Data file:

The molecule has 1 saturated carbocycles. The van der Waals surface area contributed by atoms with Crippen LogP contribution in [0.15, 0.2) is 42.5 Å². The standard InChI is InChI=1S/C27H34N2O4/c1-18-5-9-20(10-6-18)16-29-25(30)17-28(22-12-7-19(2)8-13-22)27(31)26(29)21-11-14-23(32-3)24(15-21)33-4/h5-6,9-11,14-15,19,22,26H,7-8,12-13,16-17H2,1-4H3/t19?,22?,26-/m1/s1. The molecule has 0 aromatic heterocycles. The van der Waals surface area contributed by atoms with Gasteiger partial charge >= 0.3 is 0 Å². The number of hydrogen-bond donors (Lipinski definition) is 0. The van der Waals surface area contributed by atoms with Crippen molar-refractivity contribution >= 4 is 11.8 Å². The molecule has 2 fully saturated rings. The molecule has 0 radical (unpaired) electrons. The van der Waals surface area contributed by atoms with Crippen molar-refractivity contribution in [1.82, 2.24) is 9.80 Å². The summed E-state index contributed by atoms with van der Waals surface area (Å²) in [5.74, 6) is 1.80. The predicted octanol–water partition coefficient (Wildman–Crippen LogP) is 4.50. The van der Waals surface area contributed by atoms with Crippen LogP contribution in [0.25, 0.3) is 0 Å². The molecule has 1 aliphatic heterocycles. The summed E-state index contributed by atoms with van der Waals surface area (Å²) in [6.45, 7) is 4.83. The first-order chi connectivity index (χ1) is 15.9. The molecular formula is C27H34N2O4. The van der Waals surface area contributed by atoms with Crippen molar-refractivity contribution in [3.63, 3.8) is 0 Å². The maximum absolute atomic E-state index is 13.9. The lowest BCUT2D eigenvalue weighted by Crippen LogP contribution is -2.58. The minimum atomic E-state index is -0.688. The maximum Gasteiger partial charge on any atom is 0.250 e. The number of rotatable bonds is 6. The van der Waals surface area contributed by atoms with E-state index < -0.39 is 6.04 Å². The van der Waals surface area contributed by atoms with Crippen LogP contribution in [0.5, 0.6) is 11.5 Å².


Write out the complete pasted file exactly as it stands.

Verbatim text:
The molecule has 1 saturated carbocycles. The van der Waals surface area contributed by atoms with Crippen LogP contribution in [0.15, 0.2) is 42.5 Å². The standard InChI is InChI=1S/C27H34N2O4/c1-18-5-9-20(10-6-18)16-29-25(30)17-28(22-12-7-19(2)8-13-22)27(31)26(29)21-11-14-23(32-3)24(15-21)33-4/h5-6,9-11,14-15,19,22,26H,7-8,12-13,16-17H2,1-4H3/t19?,22?,26-/m1/s1. The molecule has 0 aromatic heterocycles. The van der Waals surface area contributed by atoms with Gasteiger partial charge >= 0.3 is 0 Å². The number of hydrogen-bond donors (Lipinski definition) is 0. The van der Waals surface area contributed by atoms with Crippen molar-refractivity contribution >= 4 is 11.8 Å². The molecule has 2 fully saturated rings. The molecule has 0 radical (unpaired) electrons. The van der Waals surface area contributed by atoms with Crippen molar-refractivity contribution in [1.82, 2.24) is 9.80 Å². The summed E-state index contributed by atoms with van der Waals surface area (Å²) in [5.74, 6) is 1.80. The predicted octanol–water partition coefficient (Wildman–Crippen LogP) is 4.50. The van der Waals surface area contributed by atoms with Crippen LogP contribution in [0.25, 0.3) is 0 Å². The molecule has 1 aliphatic heterocycles. The summed E-state index contributed by atoms with van der Waals surface area (Å²) in [6.45, 7) is 4.83. The first-order chi connectivity index (χ1) is 15.9. The molecular formula is C27H34N2O4. The van der Waals surface area contributed by atoms with Crippen molar-refractivity contribution in [3.63, 3.8) is 0 Å². The maximum absolute atomic E-state index is 13.9. The lowest BCUT2D eigenvalue weighted by Crippen LogP contribution is -2.58. The minimum atomic E-state index is -0.688. The maximum Gasteiger partial charge on any atom is 0.250 e. The number of rotatable bonds is 6. The van der Waals surface area contributed by atoms with E-state index < -0.39 is 6.04 Å². The van der Waals surface area contributed by atoms with Crippen LogP contribution in [0.5, 0.6) is 11.5 Å².